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What are the international standards for AML/CFT?
The 2012 revised FATF 40 Recommendations constitute the international standards for anti-money laundering and combating the financing of terrorism.
The first co-operative and global policy response to the threats posed by money laundering was by the G7 group of countries who established the FATF in 1989. Since 1989, the FATF has produced a comprehensive set of international standards against money laundering and terrorist financing. The core documents of the FATF include:
- The 2012 revised FATF 40 Recommendations on Money Laundering, Terrorist Financing and Proliferation Financing (“the standards”) which includes interpretative notes;
- Methodology for assessing compliance with the standards; and
- Best Practice Guidelines for implementation of the standards.
These standards have been accepted internationally as the global policy benchmark for anti-money laundering, anti-terrorist financing and anti-proliferation financing measures by the United Nations, International Monetary Fund, World Bank, Asian Development Bank and many other international organisations and bodies.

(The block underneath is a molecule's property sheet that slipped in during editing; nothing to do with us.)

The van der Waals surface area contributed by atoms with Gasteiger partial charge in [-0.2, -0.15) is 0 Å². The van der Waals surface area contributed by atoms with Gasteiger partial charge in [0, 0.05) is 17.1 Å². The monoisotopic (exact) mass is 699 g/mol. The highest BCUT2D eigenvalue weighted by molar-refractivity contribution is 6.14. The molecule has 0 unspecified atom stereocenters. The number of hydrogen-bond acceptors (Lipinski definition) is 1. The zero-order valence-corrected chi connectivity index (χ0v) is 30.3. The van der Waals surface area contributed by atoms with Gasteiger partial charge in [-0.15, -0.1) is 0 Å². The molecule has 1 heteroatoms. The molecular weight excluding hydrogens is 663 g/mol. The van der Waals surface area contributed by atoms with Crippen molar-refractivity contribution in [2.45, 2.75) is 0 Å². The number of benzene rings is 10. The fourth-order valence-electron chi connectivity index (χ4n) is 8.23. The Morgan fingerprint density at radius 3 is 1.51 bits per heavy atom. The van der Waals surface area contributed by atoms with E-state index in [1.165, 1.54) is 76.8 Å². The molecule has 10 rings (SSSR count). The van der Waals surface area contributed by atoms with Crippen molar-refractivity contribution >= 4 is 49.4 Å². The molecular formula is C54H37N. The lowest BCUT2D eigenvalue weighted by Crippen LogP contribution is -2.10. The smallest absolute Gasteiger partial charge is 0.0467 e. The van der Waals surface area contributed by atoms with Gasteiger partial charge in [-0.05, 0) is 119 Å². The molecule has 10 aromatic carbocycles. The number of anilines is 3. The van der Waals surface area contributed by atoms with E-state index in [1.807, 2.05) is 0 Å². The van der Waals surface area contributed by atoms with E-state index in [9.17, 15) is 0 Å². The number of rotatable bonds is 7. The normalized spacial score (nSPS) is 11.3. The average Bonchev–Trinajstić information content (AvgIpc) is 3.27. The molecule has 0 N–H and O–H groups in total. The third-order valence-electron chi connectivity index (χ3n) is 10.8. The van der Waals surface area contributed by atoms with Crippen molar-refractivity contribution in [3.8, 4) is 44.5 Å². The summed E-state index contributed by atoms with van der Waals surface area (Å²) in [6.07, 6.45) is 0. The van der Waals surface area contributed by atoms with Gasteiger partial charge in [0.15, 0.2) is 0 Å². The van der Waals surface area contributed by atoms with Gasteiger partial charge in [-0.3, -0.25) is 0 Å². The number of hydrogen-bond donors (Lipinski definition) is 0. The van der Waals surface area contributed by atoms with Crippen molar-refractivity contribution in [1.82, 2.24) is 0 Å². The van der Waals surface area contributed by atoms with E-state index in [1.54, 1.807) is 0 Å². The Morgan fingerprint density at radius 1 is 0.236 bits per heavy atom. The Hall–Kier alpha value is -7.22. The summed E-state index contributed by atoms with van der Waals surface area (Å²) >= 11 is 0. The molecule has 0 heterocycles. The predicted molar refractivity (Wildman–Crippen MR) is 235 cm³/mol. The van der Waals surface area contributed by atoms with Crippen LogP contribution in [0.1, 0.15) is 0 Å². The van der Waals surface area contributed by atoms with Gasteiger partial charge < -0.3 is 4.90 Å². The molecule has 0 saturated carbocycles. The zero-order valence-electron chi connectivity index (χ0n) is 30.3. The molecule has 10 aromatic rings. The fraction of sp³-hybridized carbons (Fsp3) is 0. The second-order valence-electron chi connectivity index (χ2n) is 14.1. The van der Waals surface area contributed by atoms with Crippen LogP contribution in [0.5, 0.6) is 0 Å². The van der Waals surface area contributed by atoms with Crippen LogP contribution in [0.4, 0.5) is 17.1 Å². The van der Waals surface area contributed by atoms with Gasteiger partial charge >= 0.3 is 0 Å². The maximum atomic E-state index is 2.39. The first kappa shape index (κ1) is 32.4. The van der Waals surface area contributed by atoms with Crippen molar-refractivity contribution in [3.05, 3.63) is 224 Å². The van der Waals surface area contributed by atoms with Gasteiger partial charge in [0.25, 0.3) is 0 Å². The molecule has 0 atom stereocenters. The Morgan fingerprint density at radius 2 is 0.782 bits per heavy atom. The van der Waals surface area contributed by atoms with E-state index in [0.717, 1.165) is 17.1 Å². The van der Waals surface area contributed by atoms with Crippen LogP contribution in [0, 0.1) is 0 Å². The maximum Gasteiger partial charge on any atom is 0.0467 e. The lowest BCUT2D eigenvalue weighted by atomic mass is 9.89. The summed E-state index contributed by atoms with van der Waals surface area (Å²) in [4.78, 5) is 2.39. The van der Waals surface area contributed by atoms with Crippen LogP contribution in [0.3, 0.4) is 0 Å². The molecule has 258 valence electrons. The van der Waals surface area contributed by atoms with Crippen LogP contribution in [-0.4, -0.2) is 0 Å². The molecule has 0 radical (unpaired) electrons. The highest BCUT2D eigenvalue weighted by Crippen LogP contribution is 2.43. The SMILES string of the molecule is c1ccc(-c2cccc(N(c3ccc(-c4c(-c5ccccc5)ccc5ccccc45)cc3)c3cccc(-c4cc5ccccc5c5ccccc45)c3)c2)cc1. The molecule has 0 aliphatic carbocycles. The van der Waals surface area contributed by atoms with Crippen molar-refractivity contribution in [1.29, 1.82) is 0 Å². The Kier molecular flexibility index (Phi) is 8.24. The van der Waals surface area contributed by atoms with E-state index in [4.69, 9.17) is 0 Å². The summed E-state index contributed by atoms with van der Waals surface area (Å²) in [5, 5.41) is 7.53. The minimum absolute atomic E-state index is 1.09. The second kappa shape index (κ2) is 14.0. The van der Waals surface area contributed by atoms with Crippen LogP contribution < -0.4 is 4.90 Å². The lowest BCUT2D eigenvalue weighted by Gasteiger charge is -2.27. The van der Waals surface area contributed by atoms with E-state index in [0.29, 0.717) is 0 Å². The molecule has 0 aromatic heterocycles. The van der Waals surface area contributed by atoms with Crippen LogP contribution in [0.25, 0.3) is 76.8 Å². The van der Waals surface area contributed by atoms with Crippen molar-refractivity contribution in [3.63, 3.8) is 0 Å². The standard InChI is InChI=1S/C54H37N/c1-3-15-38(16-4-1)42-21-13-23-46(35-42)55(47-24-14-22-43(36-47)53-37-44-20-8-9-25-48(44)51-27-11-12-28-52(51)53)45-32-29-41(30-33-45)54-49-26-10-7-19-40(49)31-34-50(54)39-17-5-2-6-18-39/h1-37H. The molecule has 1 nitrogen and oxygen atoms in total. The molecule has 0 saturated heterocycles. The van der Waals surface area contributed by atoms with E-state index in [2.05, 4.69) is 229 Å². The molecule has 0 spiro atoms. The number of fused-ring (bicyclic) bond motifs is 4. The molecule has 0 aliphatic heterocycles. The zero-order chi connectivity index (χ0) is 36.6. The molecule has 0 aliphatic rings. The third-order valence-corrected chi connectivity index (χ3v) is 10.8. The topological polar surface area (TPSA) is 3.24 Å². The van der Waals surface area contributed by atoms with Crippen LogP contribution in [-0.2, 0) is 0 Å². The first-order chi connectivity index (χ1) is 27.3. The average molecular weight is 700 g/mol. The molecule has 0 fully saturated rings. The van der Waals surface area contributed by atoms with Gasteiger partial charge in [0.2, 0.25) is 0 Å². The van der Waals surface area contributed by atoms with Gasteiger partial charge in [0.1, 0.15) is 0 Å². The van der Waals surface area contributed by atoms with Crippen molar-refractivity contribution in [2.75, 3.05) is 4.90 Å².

What do the FATF Standards Cover?
The 2012 FATF standards contain certain core, or essential, Recommendations including the requirement to:
- Criminalise money laundering, terrorist financing and proliferation financing in accordance with international law;
- Freeze terrorist assets and confiscate the proceeds of crime;
- Establish a financial intelligence unit to collect, analyse, evaluate and disseminate suspicious transaction reports from financial institutions and other reporting entities;
- Supervise those financial institutions and other reporting entities to ensure compliance with customer due diligence and other requirements contained in the standards; and
- Ensure that comprehensive and effective mechanisms are in place to cooperate effectively on the international level given the growing international dimension to these crimes.
The key changes to the FATF standards included in the 2012 revised version are as follows:
- Requirement for countries to undertake a national risk assessment;
- Measures relating to proliferation financing;
- Addition of tax crimes as predicate offences to money laundering;
- Measures relating to domestic politically exposed persons;
- Requirement for countries to ratify the UN Convention Against Corruption.
There are many other changes. For further information about the new standards and the APG's relationship with the FATF visit the FATF's website at http://www.fatf-gafi.org/